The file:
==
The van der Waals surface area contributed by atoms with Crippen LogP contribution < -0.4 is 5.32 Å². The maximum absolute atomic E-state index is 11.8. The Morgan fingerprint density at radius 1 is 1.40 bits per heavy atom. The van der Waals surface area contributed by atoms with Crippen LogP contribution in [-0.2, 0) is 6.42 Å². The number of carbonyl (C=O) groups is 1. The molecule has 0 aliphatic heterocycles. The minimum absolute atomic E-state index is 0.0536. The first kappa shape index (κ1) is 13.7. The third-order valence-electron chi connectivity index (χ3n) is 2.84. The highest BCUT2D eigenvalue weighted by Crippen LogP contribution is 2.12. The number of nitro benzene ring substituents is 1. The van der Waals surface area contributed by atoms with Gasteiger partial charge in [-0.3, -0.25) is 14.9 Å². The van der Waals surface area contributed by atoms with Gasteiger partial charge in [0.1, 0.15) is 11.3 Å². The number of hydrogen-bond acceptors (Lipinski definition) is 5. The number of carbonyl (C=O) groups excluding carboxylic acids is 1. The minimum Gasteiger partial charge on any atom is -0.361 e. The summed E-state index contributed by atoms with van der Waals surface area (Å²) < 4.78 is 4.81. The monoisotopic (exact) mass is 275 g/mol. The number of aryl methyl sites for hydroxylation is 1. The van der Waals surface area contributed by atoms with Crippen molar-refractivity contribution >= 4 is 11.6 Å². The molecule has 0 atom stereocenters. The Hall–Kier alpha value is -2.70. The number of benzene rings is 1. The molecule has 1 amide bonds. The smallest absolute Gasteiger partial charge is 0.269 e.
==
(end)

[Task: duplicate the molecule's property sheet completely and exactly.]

The van der Waals surface area contributed by atoms with Crippen LogP contribution < -0.4 is 5.32 Å². The maximum absolute atomic E-state index is 11.8. The Morgan fingerprint density at radius 1 is 1.40 bits per heavy atom. The van der Waals surface area contributed by atoms with Crippen LogP contribution in [-0.2, 0) is 6.42 Å². The number of carbonyl (C=O) groups is 1. The molecule has 0 aliphatic heterocycles. The minimum absolute atomic E-state index is 0.0536. The first kappa shape index (κ1) is 13.7. The third-order valence-electron chi connectivity index (χ3n) is 2.84. The highest BCUT2D eigenvalue weighted by Crippen LogP contribution is 2.12. The number of nitro benzene ring substituents is 1. The van der Waals surface area contributed by atoms with Gasteiger partial charge in [-0.3, -0.25) is 14.9 Å². The van der Waals surface area contributed by atoms with Gasteiger partial charge in [0.1, 0.15) is 11.3 Å². The number of hydrogen-bond acceptors (Lipinski definition) is 5. The number of carbonyl (C=O) groups excluding carboxylic acids is 1. The minimum Gasteiger partial charge on any atom is -0.361 e. The summed E-state index contributed by atoms with van der Waals surface area (Å²) < 4.78 is 4.81. The monoisotopic (exact) mass is 275 g/mol. The number of aryl methyl sites for hydroxylation is 1. The van der Waals surface area contributed by atoms with Crippen molar-refractivity contribution >= 4 is 11.6 Å². The molecule has 0 atom stereocenters. The Hall–Kier alpha value is -2.70. The number of benzene rings is 1. The molecule has 1 amide bonds. The smallest absolute Gasteiger partial charge is 0.269 e.